A lot of writing competitions have cash prizes! Other than the basics (reading the guidelines, formatting your work as instructed and sending it by using the preferred method), here are some things you can do to improve your chances of winning.
Read the previous entries
If the competition has a website with winning entries on display from previous years, make use of this. Read through them, and look for anything they have in common. Would they all fit in a themed anthology together? Once you see any similarities, you can try to write something that wouldn’t look out of place next to the winning entries. This doesn’t mean copying or trying to rewrite someone else’s work. It’s more about recreating the tone and style in your own original piece of writing. As you would expect, if you’re writing about cultures or situations you have little knowledge or experience of, research is essential.
Another option is to be daring, and attempt something different from previous winners. This could make your work stand out from all the entries that may be trying to emulate previous winners. It also has the potential to reduce your chances of winning, but it’s up to you if you want to take the risk. If you notice the occasional winning entry that is vastly different from the others, it might be worth a try.
Choose competitions with multiple prizes
By choosing a writing competition with multiple prizes, you stand more chance of winning. You still have to ensure your work is the best it can be, and the prizes may be smaller, but a win looks good on your bio and may still put a cash prize in your pocket.
Write specifically for the competition
The least time-consuming method is to send a piece of work you’ve already written, which matches the theme, however loosely. Although this means more time to enter other competitions, it’s not the best option. If the judges don’t think it matches the theme, they will feel like little thought went into it (or that you used old, recycled material), and they won’t pick it as a winner. Quality over quantity means a higher chance of winning. So, instead of entering dozens of writing competitions, enter carefully written pieces into a few competitions.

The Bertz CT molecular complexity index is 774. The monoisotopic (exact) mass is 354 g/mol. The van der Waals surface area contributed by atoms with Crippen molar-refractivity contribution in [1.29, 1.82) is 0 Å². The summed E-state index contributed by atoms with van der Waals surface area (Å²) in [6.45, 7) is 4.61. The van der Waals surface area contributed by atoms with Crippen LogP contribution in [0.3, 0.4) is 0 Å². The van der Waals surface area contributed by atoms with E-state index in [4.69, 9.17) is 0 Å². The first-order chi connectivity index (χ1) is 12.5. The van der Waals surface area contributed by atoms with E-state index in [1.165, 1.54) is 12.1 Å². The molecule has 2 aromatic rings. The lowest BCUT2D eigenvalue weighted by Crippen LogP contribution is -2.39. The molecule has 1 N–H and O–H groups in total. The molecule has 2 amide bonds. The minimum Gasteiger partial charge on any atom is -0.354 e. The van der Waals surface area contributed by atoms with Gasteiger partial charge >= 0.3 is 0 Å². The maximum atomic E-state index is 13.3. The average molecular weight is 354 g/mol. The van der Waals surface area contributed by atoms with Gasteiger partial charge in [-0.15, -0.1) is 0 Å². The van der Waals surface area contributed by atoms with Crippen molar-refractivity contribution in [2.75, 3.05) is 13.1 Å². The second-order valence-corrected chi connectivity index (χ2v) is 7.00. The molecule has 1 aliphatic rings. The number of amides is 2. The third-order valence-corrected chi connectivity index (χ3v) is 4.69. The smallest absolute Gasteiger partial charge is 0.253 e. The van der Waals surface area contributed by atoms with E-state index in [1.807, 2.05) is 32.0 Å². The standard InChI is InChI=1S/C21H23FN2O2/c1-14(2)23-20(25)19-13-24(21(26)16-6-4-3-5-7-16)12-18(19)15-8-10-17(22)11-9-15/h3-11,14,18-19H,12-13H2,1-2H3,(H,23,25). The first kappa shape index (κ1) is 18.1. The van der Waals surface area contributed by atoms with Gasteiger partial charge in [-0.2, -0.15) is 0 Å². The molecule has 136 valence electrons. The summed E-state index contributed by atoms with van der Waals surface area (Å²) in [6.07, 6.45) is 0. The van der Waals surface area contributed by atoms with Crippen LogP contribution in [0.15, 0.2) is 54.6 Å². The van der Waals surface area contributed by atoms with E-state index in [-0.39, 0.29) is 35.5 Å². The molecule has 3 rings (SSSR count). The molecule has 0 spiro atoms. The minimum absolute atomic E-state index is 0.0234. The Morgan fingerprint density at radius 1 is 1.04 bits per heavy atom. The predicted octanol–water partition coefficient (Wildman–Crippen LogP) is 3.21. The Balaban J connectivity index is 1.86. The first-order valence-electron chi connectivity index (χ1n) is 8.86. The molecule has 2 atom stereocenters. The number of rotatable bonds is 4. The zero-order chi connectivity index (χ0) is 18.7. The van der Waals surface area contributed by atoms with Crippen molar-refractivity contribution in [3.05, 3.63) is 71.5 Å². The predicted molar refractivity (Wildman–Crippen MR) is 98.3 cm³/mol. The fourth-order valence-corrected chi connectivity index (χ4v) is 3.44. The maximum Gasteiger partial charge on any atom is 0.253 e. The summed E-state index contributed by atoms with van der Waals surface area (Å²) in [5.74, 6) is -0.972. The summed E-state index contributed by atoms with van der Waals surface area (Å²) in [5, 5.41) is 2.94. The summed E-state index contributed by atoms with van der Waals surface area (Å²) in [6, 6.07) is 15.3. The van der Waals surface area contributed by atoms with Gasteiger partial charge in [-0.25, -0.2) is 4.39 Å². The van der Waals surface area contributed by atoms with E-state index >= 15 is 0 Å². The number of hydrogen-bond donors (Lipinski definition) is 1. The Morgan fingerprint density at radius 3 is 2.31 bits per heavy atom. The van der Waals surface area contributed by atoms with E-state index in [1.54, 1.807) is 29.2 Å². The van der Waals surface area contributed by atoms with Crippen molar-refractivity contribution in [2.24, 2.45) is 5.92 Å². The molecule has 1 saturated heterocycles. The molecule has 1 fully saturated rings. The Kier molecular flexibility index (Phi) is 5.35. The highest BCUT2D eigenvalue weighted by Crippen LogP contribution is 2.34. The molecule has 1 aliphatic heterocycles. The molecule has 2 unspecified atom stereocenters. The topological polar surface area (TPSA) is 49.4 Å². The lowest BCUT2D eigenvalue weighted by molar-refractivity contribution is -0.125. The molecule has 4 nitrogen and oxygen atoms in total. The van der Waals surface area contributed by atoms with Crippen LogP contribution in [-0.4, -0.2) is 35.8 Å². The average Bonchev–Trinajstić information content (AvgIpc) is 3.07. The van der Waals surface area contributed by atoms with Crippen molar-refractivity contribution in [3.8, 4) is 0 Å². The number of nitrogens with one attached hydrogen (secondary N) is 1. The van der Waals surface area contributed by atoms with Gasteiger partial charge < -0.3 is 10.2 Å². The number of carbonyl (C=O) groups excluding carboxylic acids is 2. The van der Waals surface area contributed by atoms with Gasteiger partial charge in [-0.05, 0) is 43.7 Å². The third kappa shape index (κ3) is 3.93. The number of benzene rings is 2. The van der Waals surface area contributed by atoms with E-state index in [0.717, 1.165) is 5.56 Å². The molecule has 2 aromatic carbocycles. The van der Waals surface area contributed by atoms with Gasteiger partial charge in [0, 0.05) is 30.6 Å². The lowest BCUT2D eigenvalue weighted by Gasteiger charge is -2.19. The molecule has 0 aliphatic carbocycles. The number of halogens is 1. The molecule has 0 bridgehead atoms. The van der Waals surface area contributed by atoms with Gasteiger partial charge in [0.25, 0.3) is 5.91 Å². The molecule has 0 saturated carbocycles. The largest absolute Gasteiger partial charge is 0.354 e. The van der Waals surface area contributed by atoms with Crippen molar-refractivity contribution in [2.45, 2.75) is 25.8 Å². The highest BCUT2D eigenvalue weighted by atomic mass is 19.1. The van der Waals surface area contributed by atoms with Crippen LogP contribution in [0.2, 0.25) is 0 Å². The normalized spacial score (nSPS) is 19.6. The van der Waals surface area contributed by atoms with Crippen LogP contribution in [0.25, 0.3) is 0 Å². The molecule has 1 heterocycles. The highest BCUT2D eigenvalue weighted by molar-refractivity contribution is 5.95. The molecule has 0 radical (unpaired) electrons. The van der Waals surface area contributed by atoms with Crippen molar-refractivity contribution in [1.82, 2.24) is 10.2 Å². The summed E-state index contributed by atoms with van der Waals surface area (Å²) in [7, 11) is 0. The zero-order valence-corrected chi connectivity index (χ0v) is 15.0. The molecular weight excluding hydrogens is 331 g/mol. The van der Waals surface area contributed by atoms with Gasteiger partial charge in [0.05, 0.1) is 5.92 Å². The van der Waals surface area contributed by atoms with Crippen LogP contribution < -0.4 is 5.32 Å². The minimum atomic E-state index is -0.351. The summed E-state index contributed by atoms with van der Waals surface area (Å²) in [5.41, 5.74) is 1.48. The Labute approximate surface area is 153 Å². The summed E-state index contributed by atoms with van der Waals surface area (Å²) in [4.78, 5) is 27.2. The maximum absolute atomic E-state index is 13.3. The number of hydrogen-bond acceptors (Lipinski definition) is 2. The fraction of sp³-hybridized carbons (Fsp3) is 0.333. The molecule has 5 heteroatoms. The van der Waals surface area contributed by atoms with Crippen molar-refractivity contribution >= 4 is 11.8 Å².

Write what you know
The advice to write what you know is a good starting point if you’re struggling to write something before the closing date. However, it is only a springboard. So, base a character on yourself or someone else if you have to, and put them into a fictional situation to see where it leads. You can change character traits in the rewriting and editing stages, so they no longer resemble any living or dead person. The details you write don’t have to be factual. In fact, it’s better if they’re not, unless you’re entering a non-fiction writing competition. Even then, unless it goes against any competition rules or breaks the law, non-fiction can usually be enhanced by a little creativity.
By writing fewer pieces, but putting in more thought and research, you can make better use of your writing time and make those competition entries more appealing to the judges.
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Amanda Steel is the author of Ghost of Me, which was a finalist in the Thriller category of The Author Elite Awards 2020. Amanda has had work broadcast on BBC Radio Manchester and The NoSleep Podcast. She also co-hosts a book review podcast, and works as a copywriter.
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